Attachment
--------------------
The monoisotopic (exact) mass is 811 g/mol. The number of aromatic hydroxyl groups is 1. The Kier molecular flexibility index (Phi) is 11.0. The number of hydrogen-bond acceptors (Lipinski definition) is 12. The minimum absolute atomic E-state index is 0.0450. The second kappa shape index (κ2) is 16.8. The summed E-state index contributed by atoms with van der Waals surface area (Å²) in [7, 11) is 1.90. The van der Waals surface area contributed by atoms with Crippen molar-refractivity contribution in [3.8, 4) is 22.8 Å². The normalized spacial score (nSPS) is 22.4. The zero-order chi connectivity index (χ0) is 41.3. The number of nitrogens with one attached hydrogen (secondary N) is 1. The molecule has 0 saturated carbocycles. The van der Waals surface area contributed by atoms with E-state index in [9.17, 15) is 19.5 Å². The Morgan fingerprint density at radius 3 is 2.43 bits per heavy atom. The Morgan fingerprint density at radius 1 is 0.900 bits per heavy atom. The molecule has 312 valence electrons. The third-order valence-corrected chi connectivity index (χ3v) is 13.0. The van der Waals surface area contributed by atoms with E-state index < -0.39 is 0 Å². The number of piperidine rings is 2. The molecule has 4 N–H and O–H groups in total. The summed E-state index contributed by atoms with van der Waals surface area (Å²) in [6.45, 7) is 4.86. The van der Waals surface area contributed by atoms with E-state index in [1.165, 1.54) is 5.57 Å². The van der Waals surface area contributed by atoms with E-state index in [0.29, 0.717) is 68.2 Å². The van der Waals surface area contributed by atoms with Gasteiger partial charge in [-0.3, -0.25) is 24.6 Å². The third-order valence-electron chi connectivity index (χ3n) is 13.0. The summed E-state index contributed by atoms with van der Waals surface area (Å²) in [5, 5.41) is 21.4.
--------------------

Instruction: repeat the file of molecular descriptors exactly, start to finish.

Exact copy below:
The monoisotopic (exact) mass is 811 g/mol. The number of aromatic hydroxyl groups is 1. The Kier molecular flexibility index (Phi) is 11.0. The number of hydrogen-bond acceptors (Lipinski definition) is 12. The minimum absolute atomic E-state index is 0.0450. The second kappa shape index (κ2) is 16.8. The summed E-state index contributed by atoms with van der Waals surface area (Å²) in [7, 11) is 1.90. The van der Waals surface area contributed by atoms with Crippen molar-refractivity contribution in [3.8, 4) is 22.8 Å². The normalized spacial score (nSPS) is 22.4. The zero-order chi connectivity index (χ0) is 41.3. The number of nitrogens with one attached hydrogen (secondary N) is 1. The molecule has 0 saturated carbocycles. The van der Waals surface area contributed by atoms with E-state index in [9.17, 15) is 19.5 Å². The Morgan fingerprint density at radius 3 is 2.43 bits per heavy atom. The Morgan fingerprint density at radius 1 is 0.900 bits per heavy atom. The molecule has 312 valence electrons. The third-order valence-corrected chi connectivity index (χ3v) is 13.0. The van der Waals surface area contributed by atoms with E-state index < -0.39 is 0 Å². The number of piperidine rings is 2. The molecule has 4 N–H and O–H groups in total. The summed E-state index contributed by atoms with van der Waals surface area (Å²) in [6.45, 7) is 4.86. The van der Waals surface area contributed by atoms with E-state index in [1.165, 1.54) is 5.57 Å². The van der Waals surface area contributed by atoms with E-state index in [0.29, 0.717) is 68.2 Å². The van der Waals surface area contributed by atoms with Gasteiger partial charge in [-0.3, -0.25) is 24.6 Å². The third-order valence-electron chi connectivity index (χ3n) is 13.0. The summed E-state index contributed by atoms with van der Waals surface area (Å²) in [5, 5.41) is 21.4.